Adding this interest component to the previous all-agency total, the grand total comes to $596.1 billion, which is more than 73 percent greater than DoD outlays alone.
If the additional elements of defense spending continue to maintain approximately the same ratio to the DoD amount -- and we have every reason to suppose that they will -- then in fiscal year 2004, through which we are passing currently, the grand total spent for defense will be approximately $695 billion. To this amount will have to be added the $58.8 billion allocated to fiscal year 2004 from the $87.5 billion supplemental spending authorized on November 6, 2003, for support of U.S. military actions in Afghanistan and Iraq and for so-called reconstruction of those despoiled and occupied countries. Thus, the super-grand total in fiscal year 2004 will reach the astonishing amount of nearly $754 billion -- or 88 percent more than the much-publicized $401.3 billion -- plus, of course, any additional supplemental spending that may be approved before the end of the fiscal year.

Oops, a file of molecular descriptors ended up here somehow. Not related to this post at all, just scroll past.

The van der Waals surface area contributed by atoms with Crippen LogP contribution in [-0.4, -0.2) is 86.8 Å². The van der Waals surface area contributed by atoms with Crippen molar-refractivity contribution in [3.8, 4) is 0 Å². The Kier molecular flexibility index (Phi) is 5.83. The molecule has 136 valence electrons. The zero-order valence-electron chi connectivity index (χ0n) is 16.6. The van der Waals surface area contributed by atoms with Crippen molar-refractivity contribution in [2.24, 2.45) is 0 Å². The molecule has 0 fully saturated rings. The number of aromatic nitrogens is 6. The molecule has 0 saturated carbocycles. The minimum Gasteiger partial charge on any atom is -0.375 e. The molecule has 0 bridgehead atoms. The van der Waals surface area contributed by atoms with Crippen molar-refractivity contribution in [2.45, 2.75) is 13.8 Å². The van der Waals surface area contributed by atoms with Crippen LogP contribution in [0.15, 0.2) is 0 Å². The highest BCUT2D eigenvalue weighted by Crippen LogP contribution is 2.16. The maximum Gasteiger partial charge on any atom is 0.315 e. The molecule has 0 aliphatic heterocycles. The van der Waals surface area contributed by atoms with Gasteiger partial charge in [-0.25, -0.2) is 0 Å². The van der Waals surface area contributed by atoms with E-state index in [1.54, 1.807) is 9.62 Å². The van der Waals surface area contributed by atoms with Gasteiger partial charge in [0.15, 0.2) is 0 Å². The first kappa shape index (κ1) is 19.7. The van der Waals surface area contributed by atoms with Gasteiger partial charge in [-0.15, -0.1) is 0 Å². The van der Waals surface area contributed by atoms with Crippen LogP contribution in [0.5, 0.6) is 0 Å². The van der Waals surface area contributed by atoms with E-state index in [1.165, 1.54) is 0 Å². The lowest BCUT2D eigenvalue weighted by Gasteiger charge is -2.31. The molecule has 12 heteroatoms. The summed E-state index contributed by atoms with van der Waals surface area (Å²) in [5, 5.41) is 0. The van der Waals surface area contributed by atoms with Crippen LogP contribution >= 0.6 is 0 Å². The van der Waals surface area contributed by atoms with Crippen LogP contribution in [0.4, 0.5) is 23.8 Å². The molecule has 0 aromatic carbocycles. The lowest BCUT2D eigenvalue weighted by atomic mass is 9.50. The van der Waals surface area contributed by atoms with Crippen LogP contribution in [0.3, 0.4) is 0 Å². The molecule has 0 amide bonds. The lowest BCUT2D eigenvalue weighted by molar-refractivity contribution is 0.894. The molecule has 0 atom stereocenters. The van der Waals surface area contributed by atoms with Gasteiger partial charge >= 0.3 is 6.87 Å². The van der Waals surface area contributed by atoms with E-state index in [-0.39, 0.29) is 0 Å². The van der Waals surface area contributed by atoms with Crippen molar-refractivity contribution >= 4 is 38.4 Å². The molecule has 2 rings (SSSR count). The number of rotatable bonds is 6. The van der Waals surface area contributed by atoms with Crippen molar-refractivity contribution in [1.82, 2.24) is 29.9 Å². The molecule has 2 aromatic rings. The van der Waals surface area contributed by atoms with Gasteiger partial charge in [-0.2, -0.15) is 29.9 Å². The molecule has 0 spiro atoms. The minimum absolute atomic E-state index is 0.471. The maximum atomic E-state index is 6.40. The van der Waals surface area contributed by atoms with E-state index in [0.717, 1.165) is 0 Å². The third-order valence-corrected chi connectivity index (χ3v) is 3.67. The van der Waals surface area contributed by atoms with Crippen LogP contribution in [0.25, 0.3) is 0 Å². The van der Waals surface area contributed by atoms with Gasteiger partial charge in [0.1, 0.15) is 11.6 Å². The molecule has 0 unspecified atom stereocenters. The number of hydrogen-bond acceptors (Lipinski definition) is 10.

Although I have arrived at my conclusions honestly and carefully, I may have left out items that should have been included -- the federal budget is a gargantuan, complex, and confusing document. If I have done so, however, the left-out items are not likely to be relatively large ones. Therefore, I propose that in considering future defense budgetary costs, a well-founded rule of thumb is to take the Pentagon's (always well publicized) basic budget total and double it. You may overstate the truth, but if so, you'll not do so by much.
Robert Higgs is Senior Fellow in Political Economy at The Independent Institute and editor of its scholarly quarterly journal, The Independent Review. He is also the author of Crisis and Leviathan: Critical Episodes in the Growth of American Government and the editor of Arms, Politics and the Economy: Historical and Contemporary Perspectives. For further articles and studies, see the War on Terrorism and OnPower.org.